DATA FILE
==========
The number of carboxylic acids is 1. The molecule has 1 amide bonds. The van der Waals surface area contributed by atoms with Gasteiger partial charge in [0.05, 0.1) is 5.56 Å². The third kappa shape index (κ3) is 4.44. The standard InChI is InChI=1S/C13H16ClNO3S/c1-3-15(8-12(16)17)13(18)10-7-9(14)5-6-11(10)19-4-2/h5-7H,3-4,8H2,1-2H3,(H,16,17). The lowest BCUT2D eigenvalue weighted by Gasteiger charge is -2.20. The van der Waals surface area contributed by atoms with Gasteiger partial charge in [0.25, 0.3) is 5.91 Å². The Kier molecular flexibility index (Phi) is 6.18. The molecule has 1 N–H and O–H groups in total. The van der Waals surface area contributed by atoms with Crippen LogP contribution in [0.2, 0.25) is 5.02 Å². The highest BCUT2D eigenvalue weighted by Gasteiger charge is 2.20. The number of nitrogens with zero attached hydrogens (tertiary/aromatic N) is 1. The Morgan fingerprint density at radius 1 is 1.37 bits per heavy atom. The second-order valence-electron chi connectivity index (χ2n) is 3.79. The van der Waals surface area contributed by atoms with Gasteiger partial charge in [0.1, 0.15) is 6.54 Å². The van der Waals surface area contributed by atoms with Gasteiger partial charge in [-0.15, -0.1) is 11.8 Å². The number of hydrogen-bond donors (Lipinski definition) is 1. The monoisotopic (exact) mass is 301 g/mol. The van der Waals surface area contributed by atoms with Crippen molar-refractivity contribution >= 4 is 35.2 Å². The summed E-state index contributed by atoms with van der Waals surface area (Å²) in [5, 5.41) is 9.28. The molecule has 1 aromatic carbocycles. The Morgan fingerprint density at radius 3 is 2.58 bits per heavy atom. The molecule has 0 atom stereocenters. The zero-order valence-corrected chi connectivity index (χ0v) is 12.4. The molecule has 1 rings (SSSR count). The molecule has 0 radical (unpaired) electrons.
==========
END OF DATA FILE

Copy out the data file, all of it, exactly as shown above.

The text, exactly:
The number of carboxylic acids is 1. The molecule has 1 amide bonds. The van der Waals surface area contributed by atoms with Gasteiger partial charge in [0.05, 0.1) is 5.56 Å². The third kappa shape index (κ3) is 4.44. The standard InChI is InChI=1S/C13H16ClNO3S/c1-3-15(8-12(16)17)13(18)10-7-9(14)5-6-11(10)19-4-2/h5-7H,3-4,8H2,1-2H3,(H,16,17). The lowest BCUT2D eigenvalue weighted by Gasteiger charge is -2.20. The van der Waals surface area contributed by atoms with Gasteiger partial charge in [0.25, 0.3) is 5.91 Å². The Kier molecular flexibility index (Phi) is 6.18. The molecule has 1 N–H and O–H groups in total. The van der Waals surface area contributed by atoms with Crippen LogP contribution in [0.2, 0.25) is 5.02 Å². The highest BCUT2D eigenvalue weighted by Gasteiger charge is 2.20. The number of nitrogens with zero attached hydrogens (tertiary/aromatic N) is 1. The Morgan fingerprint density at radius 1 is 1.37 bits per heavy atom. The second-order valence-electron chi connectivity index (χ2n) is 3.79. The van der Waals surface area contributed by atoms with Gasteiger partial charge in [0.1, 0.15) is 6.54 Å². The van der Waals surface area contributed by atoms with Gasteiger partial charge in [-0.15, -0.1) is 11.8 Å². The number of hydrogen-bond donors (Lipinski definition) is 1. The monoisotopic (exact) mass is 301 g/mol. The van der Waals surface area contributed by atoms with Crippen molar-refractivity contribution >= 4 is 35.2 Å². The summed E-state index contributed by atoms with van der Waals surface area (Å²) in [5, 5.41) is 9.28. The molecule has 1 aromatic carbocycles. The Morgan fingerprint density at radius 3 is 2.58 bits per heavy atom. The molecule has 0 atom stereocenters. The zero-order valence-corrected chi connectivity index (χ0v) is 12.4. The molecule has 1 rings (SSSR count). The molecule has 0 radical (unpaired) electrons.